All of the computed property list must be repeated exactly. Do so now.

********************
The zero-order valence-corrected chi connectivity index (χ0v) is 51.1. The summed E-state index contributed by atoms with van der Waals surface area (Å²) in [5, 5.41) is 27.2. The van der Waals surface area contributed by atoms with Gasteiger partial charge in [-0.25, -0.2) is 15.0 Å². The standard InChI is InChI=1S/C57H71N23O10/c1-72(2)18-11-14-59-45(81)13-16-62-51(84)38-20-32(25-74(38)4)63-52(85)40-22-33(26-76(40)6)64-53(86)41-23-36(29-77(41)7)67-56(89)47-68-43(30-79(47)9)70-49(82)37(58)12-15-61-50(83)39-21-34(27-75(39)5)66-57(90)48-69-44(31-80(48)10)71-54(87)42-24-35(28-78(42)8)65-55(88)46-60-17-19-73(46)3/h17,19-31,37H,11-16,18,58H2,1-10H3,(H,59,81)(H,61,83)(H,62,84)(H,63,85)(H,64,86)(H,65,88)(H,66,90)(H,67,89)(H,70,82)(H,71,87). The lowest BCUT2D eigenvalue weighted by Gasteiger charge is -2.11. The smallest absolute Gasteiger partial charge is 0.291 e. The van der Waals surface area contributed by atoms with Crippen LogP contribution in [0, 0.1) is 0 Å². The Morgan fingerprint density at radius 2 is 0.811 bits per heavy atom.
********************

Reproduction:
The zero-order valence-corrected chi connectivity index (χ0v) is 51.1. The summed E-state index contributed by atoms with van der Waals surface area (Å²) in [5, 5.41) is 27.2. The van der Waals surface area contributed by atoms with Gasteiger partial charge in [-0.25, -0.2) is 15.0 Å². The standard InChI is InChI=1S/C57H71N23O10/c1-72(2)18-11-14-59-45(81)13-16-62-51(84)38-20-32(25-74(38)4)63-52(85)40-22-33(26-76(40)6)64-53(86)41-23-36(29-77(41)7)67-56(89)47-68-43(30-79(47)9)70-49(82)37(58)12-15-61-50(83)39-21-34(27-75(39)5)66-57(90)48-69-44(31-80(48)10)71-54(87)42-24-35(28-78(42)8)65-55(88)46-60-17-19-73(46)3/h17,19-31,37H,11-16,18,58H2,1-10H3,(H,59,81)(H,61,83)(H,62,84)(H,63,85)(H,64,86)(H,65,88)(H,66,90)(H,67,89)(H,70,82)(H,71,87). The lowest BCUT2D eigenvalue weighted by Gasteiger charge is -2.11. The smallest absolute Gasteiger partial charge is 0.291 e. The van der Waals surface area contributed by atoms with Crippen LogP contribution in [0, 0.1) is 0 Å². The Morgan fingerprint density at radius 2 is 0.811 bits per heavy atom.